Published on June 2, 2014 in the Marin Independent Journal.
Coho salmon are an incredibly unique species. They begin their lives in California’s freshwater streams, mature in the Pacific Ocean, and then return to their natal creeks to spawn and finally die. They once flooded streams and sent fishers home with millions of fish each season, but today California’s streams no longer support these iconic wild fish.
Turtle Island Restoration Network’s Habitat and Homes Project aims to change that dynamic.
It is not a mystery why so few California streams still support coho salmon. Human-caused modifications to the natural environment ranging from dam building to housing to logging have chipped away at the species’ chances of survival.
Coho salmon thrive in creeks surrounded by trees. A rich forest ecosystem provides the ingredients salmon need to survive: shade, food, shelter and cold, clean water. When too many creekside forests are replaced with roads, buildings and failing septic systems, the local populations of coho salmon disappear.
Coho salmon have faced increasing urbanization and have been federally listed as threatened or endangered since 1996. However, one of the few places where the coho salmon remain and have a reasonable chance at recovery is in the Lagunitas watershed. They have survived here primarily because much of the watershed is protected in parklands.
Yet, even here, the species is barely hanging on. The primary headwaters, coho’s preferred spawning and nursery grounds, lie in the San Geronimo Valley, where the impacts of creekside development have degraded habitat. The resulting habitat and water quality issues reverberate downstream, reducing the value of our parklands to support endangered species.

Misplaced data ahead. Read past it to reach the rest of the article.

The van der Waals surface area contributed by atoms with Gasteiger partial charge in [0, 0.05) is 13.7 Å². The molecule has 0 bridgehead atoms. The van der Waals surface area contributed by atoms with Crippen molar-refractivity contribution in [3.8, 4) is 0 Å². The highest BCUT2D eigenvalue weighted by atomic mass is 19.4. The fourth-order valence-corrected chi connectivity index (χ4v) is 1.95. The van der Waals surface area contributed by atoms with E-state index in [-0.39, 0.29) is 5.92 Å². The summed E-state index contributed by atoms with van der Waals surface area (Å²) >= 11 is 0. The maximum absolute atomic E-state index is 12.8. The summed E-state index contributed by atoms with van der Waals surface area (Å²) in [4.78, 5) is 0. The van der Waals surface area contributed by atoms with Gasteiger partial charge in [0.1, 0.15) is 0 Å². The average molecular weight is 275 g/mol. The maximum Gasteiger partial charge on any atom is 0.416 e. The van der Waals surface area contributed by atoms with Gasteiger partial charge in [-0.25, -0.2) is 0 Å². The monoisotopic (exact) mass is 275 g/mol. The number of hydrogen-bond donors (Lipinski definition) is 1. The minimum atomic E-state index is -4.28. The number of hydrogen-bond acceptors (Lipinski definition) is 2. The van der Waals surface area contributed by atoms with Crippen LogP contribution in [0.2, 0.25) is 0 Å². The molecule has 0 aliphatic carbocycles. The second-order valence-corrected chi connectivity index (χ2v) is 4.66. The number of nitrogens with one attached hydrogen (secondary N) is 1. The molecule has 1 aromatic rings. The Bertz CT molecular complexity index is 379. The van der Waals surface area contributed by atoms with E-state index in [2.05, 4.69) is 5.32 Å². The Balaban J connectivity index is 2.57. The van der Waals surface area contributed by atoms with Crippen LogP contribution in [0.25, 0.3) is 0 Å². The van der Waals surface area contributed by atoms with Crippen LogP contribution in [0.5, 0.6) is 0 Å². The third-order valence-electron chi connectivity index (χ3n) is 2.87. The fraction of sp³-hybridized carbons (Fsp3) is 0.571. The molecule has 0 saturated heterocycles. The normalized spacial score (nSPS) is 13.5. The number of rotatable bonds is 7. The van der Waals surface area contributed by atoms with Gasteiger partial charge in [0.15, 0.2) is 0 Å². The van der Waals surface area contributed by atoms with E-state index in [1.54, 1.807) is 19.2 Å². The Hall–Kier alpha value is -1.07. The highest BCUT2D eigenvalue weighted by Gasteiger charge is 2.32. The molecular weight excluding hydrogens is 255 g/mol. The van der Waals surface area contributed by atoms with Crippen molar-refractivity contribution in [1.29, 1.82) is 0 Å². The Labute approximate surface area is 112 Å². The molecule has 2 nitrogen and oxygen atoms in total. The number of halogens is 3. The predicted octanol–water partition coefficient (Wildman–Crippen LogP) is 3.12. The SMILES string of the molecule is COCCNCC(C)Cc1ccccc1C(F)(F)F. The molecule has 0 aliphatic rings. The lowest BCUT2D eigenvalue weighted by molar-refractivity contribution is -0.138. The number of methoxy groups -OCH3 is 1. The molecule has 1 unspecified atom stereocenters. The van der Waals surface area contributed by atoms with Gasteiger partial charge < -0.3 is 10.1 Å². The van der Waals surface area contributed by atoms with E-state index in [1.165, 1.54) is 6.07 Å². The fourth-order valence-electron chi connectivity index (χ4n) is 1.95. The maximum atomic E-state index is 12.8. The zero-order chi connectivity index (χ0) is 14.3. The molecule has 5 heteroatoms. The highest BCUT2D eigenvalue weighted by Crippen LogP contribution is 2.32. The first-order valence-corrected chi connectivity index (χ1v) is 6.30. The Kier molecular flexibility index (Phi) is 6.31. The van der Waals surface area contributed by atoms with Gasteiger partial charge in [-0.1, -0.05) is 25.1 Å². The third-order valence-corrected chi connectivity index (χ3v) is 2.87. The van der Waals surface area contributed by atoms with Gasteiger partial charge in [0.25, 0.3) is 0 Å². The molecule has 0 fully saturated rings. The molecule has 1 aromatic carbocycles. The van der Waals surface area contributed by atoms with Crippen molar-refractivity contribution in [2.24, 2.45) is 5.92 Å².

Can humans and wild coho salmon both thrive and cohabitate in the San Geronimo Valley?
The answer is yes, but only if we set common-sense limits on future development, as well as work to repair our past mistakes by improving creekside habitat and water quality with restoration work. Turtle Island Restoration Network’s Habitat and Homes Project proposal seeks to purchase and repair existing creekside parcels along this important endangered salmon stream to restore coho salmon habitats, maintain modest-sized affordable homes and restore a streamside forested buffer.
Once improved, the homes are then returned to the market for sale with permanent covenants that protect environmental and community values. This can be accomplished by:
• Creating permanent conservation easements on property deeds to help preserve salmon-friendly habitat improvements.
• Landscaping homes with native trees to create a carbon-sequestering forest buffer.
• Keeping house sizes modest.
• Making the houses affordable in perpetuity using community land trust tools.
This project aims to bring together diverse interests and sources of funding from supporters of affordable housing, habitat restoration, endangered species protection, and those working to address climate change. This is a long-term (25-50 year) project that can buy homes as they are voluntarily placed on the market. No “property rights” will be violated and future owners will understand the restrictions and responsibilities of purchasing one of these affordable creekside homes.
While this is a long-term plan, it can grow one house at a time. And it must if we want to give coho a fighting chance of survival and create affordable options for the next generation.
I invite all interested organizations and individuals to contact me and join us in this unique endeavor of saving an iconic species in Marin and creating a blue-green vision for the future. Decades down the road, if we are successful, our children and grandchildren will thank us.
Todd Steiner, executive director of Forest Knolls-based Turtle Island Restoration Network and the Salmon Protection and Watershed Network.
Published as op-ed in the Marin Independent Journal, at http://www.marinij.com/opinion/ci_25883612/marin-voice-saving-west-marins-coho-salmon-by